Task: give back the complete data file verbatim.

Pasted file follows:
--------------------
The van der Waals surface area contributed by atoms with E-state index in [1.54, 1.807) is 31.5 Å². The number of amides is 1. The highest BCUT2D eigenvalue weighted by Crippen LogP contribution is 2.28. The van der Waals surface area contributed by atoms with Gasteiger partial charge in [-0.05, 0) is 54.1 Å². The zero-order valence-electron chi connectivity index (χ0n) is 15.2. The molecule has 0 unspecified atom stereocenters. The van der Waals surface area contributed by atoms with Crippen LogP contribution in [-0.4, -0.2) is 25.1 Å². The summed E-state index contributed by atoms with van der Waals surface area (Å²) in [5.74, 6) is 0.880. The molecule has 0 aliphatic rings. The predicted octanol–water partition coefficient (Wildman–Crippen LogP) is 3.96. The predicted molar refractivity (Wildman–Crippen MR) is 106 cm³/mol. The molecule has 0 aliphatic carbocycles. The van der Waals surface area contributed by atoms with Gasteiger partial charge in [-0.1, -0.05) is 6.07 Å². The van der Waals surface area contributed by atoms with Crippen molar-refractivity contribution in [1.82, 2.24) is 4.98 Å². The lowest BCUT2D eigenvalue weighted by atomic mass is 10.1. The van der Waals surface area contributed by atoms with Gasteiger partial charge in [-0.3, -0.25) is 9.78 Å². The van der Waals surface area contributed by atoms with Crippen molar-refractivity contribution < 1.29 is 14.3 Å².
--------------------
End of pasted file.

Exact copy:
The van der Waals surface area contributed by atoms with E-state index in [1.54, 1.807) is 31.5 Å². The number of amides is 1. The highest BCUT2D eigenvalue weighted by Crippen LogP contribution is 2.28. The van der Waals surface area contributed by atoms with Gasteiger partial charge in [-0.05, 0) is 54.1 Å². The zero-order valence-electron chi connectivity index (χ0n) is 15.2. The molecule has 0 unspecified atom stereocenters. The van der Waals surface area contributed by atoms with Crippen LogP contribution in [-0.4, -0.2) is 25.1 Å². The summed E-state index contributed by atoms with van der Waals surface area (Å²) in [5.74, 6) is 0.880. The molecule has 0 aliphatic rings. The predicted octanol–water partition coefficient (Wildman–Crippen LogP) is 3.96. The predicted molar refractivity (Wildman–Crippen MR) is 106 cm³/mol. The molecule has 0 aliphatic carbocycles. The van der Waals surface area contributed by atoms with Gasteiger partial charge in [-0.1, -0.05) is 6.07 Å². The van der Waals surface area contributed by atoms with Crippen molar-refractivity contribution in [1.82, 2.24) is 4.98 Å². The lowest BCUT2D eigenvalue weighted by atomic mass is 10.1. The van der Waals surface area contributed by atoms with Gasteiger partial charge in [-0.3, -0.25) is 9.78 Å². The van der Waals surface area contributed by atoms with Crippen molar-refractivity contribution < 1.29 is 14.3 Å².